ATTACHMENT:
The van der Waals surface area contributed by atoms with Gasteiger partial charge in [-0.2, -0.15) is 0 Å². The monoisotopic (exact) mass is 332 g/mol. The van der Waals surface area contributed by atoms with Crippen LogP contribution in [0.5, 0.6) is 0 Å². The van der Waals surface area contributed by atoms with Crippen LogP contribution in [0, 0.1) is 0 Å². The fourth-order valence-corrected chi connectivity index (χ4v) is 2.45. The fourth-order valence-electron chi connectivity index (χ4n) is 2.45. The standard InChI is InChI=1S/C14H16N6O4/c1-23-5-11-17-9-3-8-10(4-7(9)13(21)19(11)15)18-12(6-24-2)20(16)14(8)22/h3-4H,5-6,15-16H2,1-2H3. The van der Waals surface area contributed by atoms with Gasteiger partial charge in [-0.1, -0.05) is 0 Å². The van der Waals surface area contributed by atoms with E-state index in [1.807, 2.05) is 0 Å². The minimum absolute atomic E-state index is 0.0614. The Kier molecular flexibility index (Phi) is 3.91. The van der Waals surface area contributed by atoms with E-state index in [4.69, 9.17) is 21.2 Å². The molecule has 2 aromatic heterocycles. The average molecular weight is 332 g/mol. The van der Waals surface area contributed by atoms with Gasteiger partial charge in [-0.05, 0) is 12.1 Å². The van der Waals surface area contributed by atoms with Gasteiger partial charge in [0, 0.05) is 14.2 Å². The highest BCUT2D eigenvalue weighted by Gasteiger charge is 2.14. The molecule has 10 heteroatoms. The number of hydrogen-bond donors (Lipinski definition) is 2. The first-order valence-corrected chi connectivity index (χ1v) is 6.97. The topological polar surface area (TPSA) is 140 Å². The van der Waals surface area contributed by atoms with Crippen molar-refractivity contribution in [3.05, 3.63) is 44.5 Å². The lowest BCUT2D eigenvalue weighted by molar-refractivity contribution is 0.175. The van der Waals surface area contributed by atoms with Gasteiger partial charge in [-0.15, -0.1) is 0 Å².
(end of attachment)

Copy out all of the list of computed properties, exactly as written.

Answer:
The van der Waals surface area contributed by atoms with Gasteiger partial charge in [-0.2, -0.15) is 0 Å². The monoisotopic (exact) mass is 332 g/mol. The van der Waals surface area contributed by atoms with Crippen LogP contribution in [0.5, 0.6) is 0 Å². The van der Waals surface area contributed by atoms with Crippen LogP contribution in [0, 0.1) is 0 Å². The fourth-order valence-corrected chi connectivity index (χ4v) is 2.45. The fourth-order valence-electron chi connectivity index (χ4n) is 2.45. The standard InChI is InChI=1S/C14H16N6O4/c1-23-5-11-17-9-3-8-10(4-7(9)13(21)19(11)15)18-12(6-24-2)20(16)14(8)22/h3-4H,5-6,15-16H2,1-2H3. The van der Waals surface area contributed by atoms with Gasteiger partial charge in [-0.1, -0.05) is 0 Å². The van der Waals surface area contributed by atoms with E-state index in [1.807, 2.05) is 0 Å². The minimum absolute atomic E-state index is 0.0614. The Kier molecular flexibility index (Phi) is 3.91. The van der Waals surface area contributed by atoms with E-state index in [4.69, 9.17) is 21.2 Å². The molecule has 2 aromatic heterocycles. The average molecular weight is 332 g/mol. The van der Waals surface area contributed by atoms with Gasteiger partial charge in [-0.05, 0) is 12.1 Å². The van der Waals surface area contributed by atoms with Gasteiger partial charge in [0, 0.05) is 14.2 Å². The highest BCUT2D eigenvalue weighted by Gasteiger charge is 2.14. The molecule has 10 heteroatoms. The number of hydrogen-bond donors (Lipinski definition) is 2. The first-order valence-corrected chi connectivity index (χ1v) is 6.97. The topological polar surface area (TPSA) is 140 Å². The van der Waals surface area contributed by atoms with Crippen molar-refractivity contribution in [3.05, 3.63) is 44.5 Å². The lowest BCUT2D eigenvalue weighted by molar-refractivity contribution is 0.175. The van der Waals surface area contributed by atoms with Gasteiger partial charge in [-0.15, -0.1) is 0 Å².